The Dream at the World Beat Center

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Makeda Dread

Photos: Nadin and Tom Abbott

Jan. 19, 2016 (San Diego) Children of all skin colors, and origins danced together to the beat of Jamaican music at the World Beat Center. The image of Doctor Martin Luther King was on the screen, with some of his words. The children, with no care in the world, danced together.

This was part of the dream, and in some small way it was realized today. Children danced together with no care to creed, or color of skin. When we talked with Makeda Dread, she runs the World Beat Center, she told Reporting San Diego: “Martin Luther King day is freedom. Freedom for everyone on this planet.

Makeda added that “blacks are an endangered species, they always have been. Dr. King’s struggle is our struggle. It is the same struggle.” She added, “with the things happening in Mexico, the deportees and immigrants and all those things, it is for all of us to come together, black white, red, yellow, it’s a oneness. It is happening all over the world.”

This is a time when “whites are not taking it either,” and “young people see injustice, and injustice affects all of us. Ferguson is just an outcome of what has been going on for a long time.”

She spoke of a new era of enlightenment, when “we all need to stand up together.” What is holding us back is consumerism and we all can get along with a lot less. Makeda made a direct reference to the micro housing movement, people choosing to live in much smaller homes, for the betterment of the world and themselves. This is liberating, since having less things means one can work better in the world.

Makeda also said “there is one race actually, and that is the human race.” When later she emceed the event, she introduced Danza Colibri by acknowledging the tribes in San Diego, and the Kumeyaii people, who where and are the original Americans of San Diego County and northern Baja California. Makeda also acknowledged the first people of north America when she introduced Windwaker, the people of the Caribbean, and others who have come to this land.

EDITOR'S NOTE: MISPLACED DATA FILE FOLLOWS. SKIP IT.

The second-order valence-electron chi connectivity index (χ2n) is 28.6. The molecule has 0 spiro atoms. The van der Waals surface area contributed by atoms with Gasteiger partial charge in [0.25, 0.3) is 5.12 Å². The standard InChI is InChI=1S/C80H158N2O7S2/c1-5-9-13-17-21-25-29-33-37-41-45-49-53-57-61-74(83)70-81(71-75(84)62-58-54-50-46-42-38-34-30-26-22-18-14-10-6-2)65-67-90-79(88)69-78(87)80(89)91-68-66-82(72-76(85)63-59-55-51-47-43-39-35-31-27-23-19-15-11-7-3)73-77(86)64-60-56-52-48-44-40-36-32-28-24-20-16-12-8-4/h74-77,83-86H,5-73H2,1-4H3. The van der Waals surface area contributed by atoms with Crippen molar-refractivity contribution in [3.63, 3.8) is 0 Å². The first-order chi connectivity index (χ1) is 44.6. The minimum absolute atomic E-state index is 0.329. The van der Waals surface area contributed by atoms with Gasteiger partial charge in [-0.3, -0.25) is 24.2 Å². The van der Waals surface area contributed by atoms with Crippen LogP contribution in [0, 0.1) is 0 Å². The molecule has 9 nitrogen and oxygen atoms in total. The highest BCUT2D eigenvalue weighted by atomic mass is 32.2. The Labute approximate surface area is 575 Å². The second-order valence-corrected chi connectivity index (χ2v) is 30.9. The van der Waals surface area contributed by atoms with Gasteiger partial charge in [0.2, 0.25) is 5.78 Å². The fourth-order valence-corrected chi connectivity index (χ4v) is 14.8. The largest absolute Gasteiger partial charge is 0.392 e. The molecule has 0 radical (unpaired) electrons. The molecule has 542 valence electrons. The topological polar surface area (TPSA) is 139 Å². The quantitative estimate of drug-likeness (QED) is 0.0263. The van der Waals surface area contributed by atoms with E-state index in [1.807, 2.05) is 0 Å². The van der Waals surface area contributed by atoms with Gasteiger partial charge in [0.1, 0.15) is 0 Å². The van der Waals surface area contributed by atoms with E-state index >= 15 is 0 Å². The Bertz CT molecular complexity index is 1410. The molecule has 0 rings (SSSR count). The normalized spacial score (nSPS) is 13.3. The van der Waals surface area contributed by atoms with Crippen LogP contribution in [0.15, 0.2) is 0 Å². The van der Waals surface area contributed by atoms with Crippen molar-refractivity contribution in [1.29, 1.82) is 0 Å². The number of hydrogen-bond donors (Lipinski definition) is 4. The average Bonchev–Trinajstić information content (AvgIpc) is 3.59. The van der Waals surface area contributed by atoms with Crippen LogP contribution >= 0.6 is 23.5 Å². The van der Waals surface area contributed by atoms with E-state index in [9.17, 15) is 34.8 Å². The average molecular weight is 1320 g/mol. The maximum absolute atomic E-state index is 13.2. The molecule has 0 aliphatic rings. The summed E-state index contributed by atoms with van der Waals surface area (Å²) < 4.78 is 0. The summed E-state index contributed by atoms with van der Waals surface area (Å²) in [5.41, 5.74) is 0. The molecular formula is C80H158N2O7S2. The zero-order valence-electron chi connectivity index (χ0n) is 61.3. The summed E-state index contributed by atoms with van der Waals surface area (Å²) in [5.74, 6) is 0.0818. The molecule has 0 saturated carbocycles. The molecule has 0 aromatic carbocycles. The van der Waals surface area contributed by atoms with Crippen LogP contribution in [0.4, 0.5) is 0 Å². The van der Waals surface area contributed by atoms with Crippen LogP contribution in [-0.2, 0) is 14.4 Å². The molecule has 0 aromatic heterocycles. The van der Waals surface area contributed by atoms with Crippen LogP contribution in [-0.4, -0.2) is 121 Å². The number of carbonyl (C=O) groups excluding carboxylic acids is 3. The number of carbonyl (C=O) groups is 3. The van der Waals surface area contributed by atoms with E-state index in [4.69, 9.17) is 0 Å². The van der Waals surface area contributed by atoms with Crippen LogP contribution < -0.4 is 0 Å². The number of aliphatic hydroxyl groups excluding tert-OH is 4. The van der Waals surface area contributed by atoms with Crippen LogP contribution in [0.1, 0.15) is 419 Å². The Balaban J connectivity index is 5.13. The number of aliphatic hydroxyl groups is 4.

Antonyio Powell

Antonyio Powell

We talked to Antonyio Powell, who later danced with the Junkyard Crew about the dream as well. To Powell, Martin Luther King day means “being free, not having to deal with racism and not having to deal with all the drama.”

We spoke a little about the violence last year, and he is hoping this year will be better. He also does not expect to see the end of racism in his lifetime (we hope he does.) I asked him if he expects to have to have the talk that many African American and Hispanic parents have with their sons when they enter their teens years, about what do when dealing with the police. He sincerely hopes he does not have to have that conversation, beyond the how things used to be.

Powell also said that he believes things “are better now than they were before.” He chiefly hopes that things continue to get better. He also hopes that this coming year is not as crazy as it was last year.

Reporting San Diego also spoke with Gloria Verdieu of The Committee Against Police Brutality. They were there on an outside table doing some outreach with community members. One of their goals is to get a Civilian Review Board that has teeth, and who’s members are voted on by the community.

Essentially they want accountability and community control.

They were at the event to “raise awareness about knowing your rights when dealing with the police.” Verdieu added that “we pay our tax dollars for the police, so we feel we should be able to monitor the police, we should be able to indict the police, we should be able to decide disciplinary action, training all those things that come with how the community relates to the police.”

Reporting San Diego asked about changes due to what happened last year with Ferguson and other events. Verdieu said “changes are needed nationwide. San Diego’s changes might have to be slower, but San Diego’s biggest problem is with the Border Patrol. Police brutality too, curfew sweeps, and how they relate to people.”

Inside the beat was intense, and people joined the Colibri Dance Group, as well as Windwalker, and others in dancing. Over the course of the few hours we spent, easily 1000 people came and went. It was a family friendly event. While we spoke of serious issues with organizers and participants, children dancing together with no care in the world was a beautiful thing to see.

Editor’s note: We are having some issues with web stability, so we will post the video as soon as that is possible.

Update, Here is the video

Twitter: @nadinbrzezinski

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Categories: civil rights, MLK Day, Police Accountablity

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